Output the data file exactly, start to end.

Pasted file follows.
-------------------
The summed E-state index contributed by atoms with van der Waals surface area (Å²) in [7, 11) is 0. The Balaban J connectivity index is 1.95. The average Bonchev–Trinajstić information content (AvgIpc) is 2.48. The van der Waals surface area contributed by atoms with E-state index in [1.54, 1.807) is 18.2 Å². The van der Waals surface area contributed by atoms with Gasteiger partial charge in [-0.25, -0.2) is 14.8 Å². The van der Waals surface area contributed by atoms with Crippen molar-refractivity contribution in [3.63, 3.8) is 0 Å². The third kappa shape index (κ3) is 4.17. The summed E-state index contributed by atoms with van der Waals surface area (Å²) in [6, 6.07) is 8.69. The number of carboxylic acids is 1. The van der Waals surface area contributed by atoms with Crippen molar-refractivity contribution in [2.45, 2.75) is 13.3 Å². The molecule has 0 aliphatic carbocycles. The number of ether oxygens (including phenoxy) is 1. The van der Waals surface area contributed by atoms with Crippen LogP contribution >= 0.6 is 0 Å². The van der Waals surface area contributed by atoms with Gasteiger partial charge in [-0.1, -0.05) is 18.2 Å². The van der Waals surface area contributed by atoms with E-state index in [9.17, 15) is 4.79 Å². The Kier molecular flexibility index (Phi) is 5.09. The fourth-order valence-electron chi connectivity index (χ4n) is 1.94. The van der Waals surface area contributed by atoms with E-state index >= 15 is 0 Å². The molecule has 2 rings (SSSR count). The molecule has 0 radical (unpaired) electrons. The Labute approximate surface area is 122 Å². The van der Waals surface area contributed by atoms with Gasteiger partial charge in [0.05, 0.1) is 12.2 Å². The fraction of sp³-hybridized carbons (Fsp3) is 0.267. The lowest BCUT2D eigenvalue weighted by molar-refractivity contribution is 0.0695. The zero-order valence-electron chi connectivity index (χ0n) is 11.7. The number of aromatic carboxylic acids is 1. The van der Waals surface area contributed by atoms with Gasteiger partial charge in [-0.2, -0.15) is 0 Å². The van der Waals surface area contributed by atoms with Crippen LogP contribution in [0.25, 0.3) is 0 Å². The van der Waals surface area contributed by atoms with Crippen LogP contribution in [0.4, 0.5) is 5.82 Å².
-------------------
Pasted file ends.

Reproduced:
The summed E-state index contributed by atoms with van der Waals surface area (Å²) in [7, 11) is 0. The Balaban J connectivity index is 1.95. The average Bonchev–Trinajstić information content (AvgIpc) is 2.48. The van der Waals surface area contributed by atoms with E-state index in [1.54, 1.807) is 18.2 Å². The van der Waals surface area contributed by atoms with Gasteiger partial charge in [-0.25, -0.2) is 14.8 Å². The van der Waals surface area contributed by atoms with Crippen molar-refractivity contribution in [3.63, 3.8) is 0 Å². The third kappa shape index (κ3) is 4.17. The summed E-state index contributed by atoms with van der Waals surface area (Å²) in [6, 6.07) is 8.69. The number of carboxylic acids is 1. The van der Waals surface area contributed by atoms with Crippen molar-refractivity contribution in [2.45, 2.75) is 13.3 Å². The molecule has 0 aliphatic carbocycles. The number of ether oxygens (including phenoxy) is 1. The van der Waals surface area contributed by atoms with Crippen LogP contribution >= 0.6 is 0 Å². The van der Waals surface area contributed by atoms with Gasteiger partial charge in [-0.1, -0.05) is 18.2 Å². The van der Waals surface area contributed by atoms with E-state index in [9.17, 15) is 4.79 Å². The Kier molecular flexibility index (Phi) is 5.09. The fourth-order valence-electron chi connectivity index (χ4n) is 1.94. The van der Waals surface area contributed by atoms with E-state index >= 15 is 0 Å². The molecule has 2 rings (SSSR count). The molecule has 0 radical (unpaired) electrons. The Labute approximate surface area is 122 Å². The van der Waals surface area contributed by atoms with Gasteiger partial charge in [0.05, 0.1) is 12.2 Å². The fraction of sp³-hybridized carbons (Fsp3) is 0.267. The lowest BCUT2D eigenvalue weighted by molar-refractivity contribution is 0.0695. The zero-order valence-electron chi connectivity index (χ0n) is 11.7. The number of aromatic carboxylic acids is 1. The van der Waals surface area contributed by atoms with Gasteiger partial charge in [-0.2, -0.15) is 0 Å². The van der Waals surface area contributed by atoms with Crippen LogP contribution in [0.25, 0.3) is 0 Å². The van der Waals surface area contributed by atoms with Crippen LogP contribution in [0.4, 0.5) is 5.82 Å².